Who’s up for a first look at the artwork from Pixar’s newest animated short Lava? Although we have known for a while it is to be released with the theatrical feature film Inside Out, we just learned that Lava will actually premiere next week at the Hiroshima International Animation Festival in Japan. So even though we only get a sneak, one-frame advance look at the film, the whole thing is done and ready to show.
Glen Kean, who made a name for himself as the late dean of Disney animators, has released his first new animated short from his association with Google and Motorola. Titled Duet, the film was released last week as part of a special Advanced Technology and Projects session at the Google I/O Conference in San Francisco. It is the third in a series of shorts called the Spotlight Stories that are designed to explore spatial awareness and the sensory inputs of a mobile device to create a distinctive storytelling experience.
Pixar’s next animated feature film – Inside Out- is due out in one year, and today Pixar announced the short that will accompany the film. The short is titled Lava and is described as a musical love story that takes place over millions of years. Pixar gave LA journalists an early sneak preview last night and by all accounts, the footage shown was stunning. Pixar also showed the new poster for the short, which shows a beautiful, idyllic tropical island, frolicking (and paired!) sea-life, and a background of a smoldering volcano.
The follow-up to Disney’s 2013 Academy Award Winning short Paperman and last year’s Get A Horse! has been announced, and it will premiere at France’s Annecy International Animated Film Festival. Titled The Feast, the short looks to be based on the same stylized CG techniques used on last years Paperman, a more natural and hand-drawn look to computer animation.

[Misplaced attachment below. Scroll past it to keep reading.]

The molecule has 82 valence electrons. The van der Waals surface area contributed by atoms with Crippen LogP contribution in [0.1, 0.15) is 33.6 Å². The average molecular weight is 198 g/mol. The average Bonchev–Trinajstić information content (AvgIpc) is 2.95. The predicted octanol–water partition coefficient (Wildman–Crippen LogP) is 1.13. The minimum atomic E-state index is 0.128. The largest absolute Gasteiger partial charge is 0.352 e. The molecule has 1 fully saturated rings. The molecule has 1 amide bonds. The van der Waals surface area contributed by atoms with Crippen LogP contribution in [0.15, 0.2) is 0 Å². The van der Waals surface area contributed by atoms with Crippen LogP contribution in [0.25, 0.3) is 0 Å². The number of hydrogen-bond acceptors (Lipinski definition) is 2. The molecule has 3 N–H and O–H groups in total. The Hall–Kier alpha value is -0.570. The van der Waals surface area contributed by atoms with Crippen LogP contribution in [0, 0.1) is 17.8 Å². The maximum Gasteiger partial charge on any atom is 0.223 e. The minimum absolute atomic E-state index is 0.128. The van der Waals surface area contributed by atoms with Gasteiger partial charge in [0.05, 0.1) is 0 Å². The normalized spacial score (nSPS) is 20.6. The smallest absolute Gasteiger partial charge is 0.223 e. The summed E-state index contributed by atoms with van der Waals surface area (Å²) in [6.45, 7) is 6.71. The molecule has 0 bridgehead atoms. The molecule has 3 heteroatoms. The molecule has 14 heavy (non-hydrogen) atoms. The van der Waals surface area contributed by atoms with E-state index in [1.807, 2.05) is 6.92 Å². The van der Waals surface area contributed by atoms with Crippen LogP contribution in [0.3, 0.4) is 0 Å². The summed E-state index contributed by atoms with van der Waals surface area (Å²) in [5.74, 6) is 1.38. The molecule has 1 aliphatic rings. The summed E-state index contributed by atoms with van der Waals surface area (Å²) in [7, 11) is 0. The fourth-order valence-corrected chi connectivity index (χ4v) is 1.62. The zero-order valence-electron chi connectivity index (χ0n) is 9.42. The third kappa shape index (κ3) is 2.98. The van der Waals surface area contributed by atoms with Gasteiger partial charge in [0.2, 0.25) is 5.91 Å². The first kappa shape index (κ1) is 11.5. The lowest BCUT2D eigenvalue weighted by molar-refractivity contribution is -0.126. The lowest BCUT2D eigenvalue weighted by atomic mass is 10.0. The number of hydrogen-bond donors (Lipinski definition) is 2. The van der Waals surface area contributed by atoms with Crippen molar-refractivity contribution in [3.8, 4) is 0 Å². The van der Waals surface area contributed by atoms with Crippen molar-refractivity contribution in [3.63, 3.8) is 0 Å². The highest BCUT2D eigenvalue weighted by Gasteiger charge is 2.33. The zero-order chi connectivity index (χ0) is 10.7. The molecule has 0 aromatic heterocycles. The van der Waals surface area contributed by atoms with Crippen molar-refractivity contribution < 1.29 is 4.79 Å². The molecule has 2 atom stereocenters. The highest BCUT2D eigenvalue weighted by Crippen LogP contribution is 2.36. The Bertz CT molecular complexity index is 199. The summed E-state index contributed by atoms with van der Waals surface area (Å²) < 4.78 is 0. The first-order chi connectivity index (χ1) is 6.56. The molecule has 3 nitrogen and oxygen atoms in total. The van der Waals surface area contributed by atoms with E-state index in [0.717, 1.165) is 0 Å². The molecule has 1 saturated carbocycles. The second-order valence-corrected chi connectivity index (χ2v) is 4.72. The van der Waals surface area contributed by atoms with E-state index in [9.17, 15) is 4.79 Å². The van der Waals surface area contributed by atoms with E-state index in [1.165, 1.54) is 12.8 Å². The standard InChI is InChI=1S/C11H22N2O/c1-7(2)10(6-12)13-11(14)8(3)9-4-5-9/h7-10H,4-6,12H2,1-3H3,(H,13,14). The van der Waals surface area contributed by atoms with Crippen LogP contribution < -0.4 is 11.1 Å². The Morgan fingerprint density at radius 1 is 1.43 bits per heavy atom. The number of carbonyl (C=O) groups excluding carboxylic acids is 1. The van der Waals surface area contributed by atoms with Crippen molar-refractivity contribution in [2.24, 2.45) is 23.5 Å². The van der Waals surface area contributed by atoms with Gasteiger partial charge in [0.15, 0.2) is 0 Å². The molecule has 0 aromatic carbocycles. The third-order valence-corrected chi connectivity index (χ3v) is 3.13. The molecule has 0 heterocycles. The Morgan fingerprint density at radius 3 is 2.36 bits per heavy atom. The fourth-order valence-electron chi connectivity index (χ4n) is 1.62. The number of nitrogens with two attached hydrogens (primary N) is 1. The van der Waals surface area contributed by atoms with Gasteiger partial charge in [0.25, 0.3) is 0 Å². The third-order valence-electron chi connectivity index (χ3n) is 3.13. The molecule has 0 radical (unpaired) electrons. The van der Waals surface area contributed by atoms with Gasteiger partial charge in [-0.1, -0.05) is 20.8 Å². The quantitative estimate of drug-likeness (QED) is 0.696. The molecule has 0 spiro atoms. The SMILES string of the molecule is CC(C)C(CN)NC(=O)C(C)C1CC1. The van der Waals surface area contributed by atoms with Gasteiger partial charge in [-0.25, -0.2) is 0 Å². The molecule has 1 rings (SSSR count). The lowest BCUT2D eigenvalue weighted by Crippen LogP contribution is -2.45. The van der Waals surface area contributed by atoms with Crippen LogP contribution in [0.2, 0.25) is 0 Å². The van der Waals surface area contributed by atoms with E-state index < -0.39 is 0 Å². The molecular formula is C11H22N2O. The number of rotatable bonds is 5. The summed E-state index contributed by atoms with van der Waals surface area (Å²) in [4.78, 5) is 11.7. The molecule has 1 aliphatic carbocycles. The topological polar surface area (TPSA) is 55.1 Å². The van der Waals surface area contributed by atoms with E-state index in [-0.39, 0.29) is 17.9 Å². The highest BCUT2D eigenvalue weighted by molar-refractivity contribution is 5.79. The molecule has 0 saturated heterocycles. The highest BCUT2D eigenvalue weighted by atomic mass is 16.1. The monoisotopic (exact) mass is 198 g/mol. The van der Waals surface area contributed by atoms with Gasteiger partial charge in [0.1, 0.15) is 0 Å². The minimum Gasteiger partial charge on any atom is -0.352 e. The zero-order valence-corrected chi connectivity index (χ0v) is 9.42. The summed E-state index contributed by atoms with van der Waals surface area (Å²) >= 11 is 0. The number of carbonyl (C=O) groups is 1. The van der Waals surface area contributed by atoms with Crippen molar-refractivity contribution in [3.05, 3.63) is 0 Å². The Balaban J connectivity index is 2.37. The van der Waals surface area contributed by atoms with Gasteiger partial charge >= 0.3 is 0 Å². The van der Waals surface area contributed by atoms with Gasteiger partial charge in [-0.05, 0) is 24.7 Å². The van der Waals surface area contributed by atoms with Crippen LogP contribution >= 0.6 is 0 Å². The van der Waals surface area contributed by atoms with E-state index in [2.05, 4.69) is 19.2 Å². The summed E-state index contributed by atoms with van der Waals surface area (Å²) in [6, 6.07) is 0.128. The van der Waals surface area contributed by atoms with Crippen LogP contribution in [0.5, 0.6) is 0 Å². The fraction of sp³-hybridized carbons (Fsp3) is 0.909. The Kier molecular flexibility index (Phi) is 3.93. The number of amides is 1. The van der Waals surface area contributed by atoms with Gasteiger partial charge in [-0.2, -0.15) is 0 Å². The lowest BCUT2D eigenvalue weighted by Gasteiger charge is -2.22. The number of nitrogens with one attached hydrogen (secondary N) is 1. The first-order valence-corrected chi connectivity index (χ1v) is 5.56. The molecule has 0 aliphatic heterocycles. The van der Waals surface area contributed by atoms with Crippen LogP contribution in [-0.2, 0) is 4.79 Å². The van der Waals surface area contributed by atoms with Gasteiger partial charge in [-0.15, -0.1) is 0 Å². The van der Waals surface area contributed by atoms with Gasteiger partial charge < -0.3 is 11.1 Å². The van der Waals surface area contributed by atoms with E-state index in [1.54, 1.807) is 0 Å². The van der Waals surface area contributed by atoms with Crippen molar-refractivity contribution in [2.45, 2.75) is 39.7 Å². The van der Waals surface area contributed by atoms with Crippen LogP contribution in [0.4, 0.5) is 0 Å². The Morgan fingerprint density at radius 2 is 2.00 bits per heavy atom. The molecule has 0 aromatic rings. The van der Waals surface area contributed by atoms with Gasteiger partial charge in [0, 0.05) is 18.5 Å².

Creator of Batman: The Animated Series Bruce Timm has brought his vision of the Dark Knight back again with a new short celebrating 75 years of the crime fighter. The short, titled Batman: Strange Days, features “a lost tale from Batman’s past, the Dark Knight tracks a strange giant to the mysterious lair of Dr. Hugo Strange.” Produced in a tinted black and white, the short runs under 3 minutes but sets quite a mood of dark and dank bat-reality reminiscent of a ’30s serial.
As expected, Disney’s Frozen won the Best Animated Film Oscar at tonight’s Academy Awards ceremony. The film, which is nearing one billion dollars in total box office, beat out four other films to take the honor. This is The Walt Disney Studio’s first win of the Best Animated Feature award since its introduction in 2002.
British Academy of Film and Television Arts or BAFTA- the British version of the Academy Awards- has announced their nominees for the 2014 awards, including the animated films under consideration. Three films are nominated for both the animated feature competition and the animated short category. Previously known as Short Animation, the shorts competition has been renamed British Short Animation to play up the UK involvement in the films featured. There has been an ongoing requirement that nominated shorts have substantial British contribution to the production; the feature nominees have no such restriction.
ASIFA-Hollywood has announced the nominations for its 41st annual Annie Awards, the awards that show the best in animation. The Walt Disney Company and GKIDS both have two nominees for Best Animated Feature (if you count Mizayaki’s Kaze Tachinu, which Disney distributes in the US), with single entries from Pixar, Universal and DreamWorks Animation.
With all the talk over the weekend about Frozen, many are missing the little gem of a short that precedes the big, cold monster. While Lauren MacMullan’s Get A Horse! first released last June at the Annecy Film Festival in France, it was not until it was paired before Frozen that it many of us got a shot at seeing it, much less even knowing it existed. And a lot of fun it is- but by the end of the feature, many of people may forget about this wonderful little gem that lead off the movie.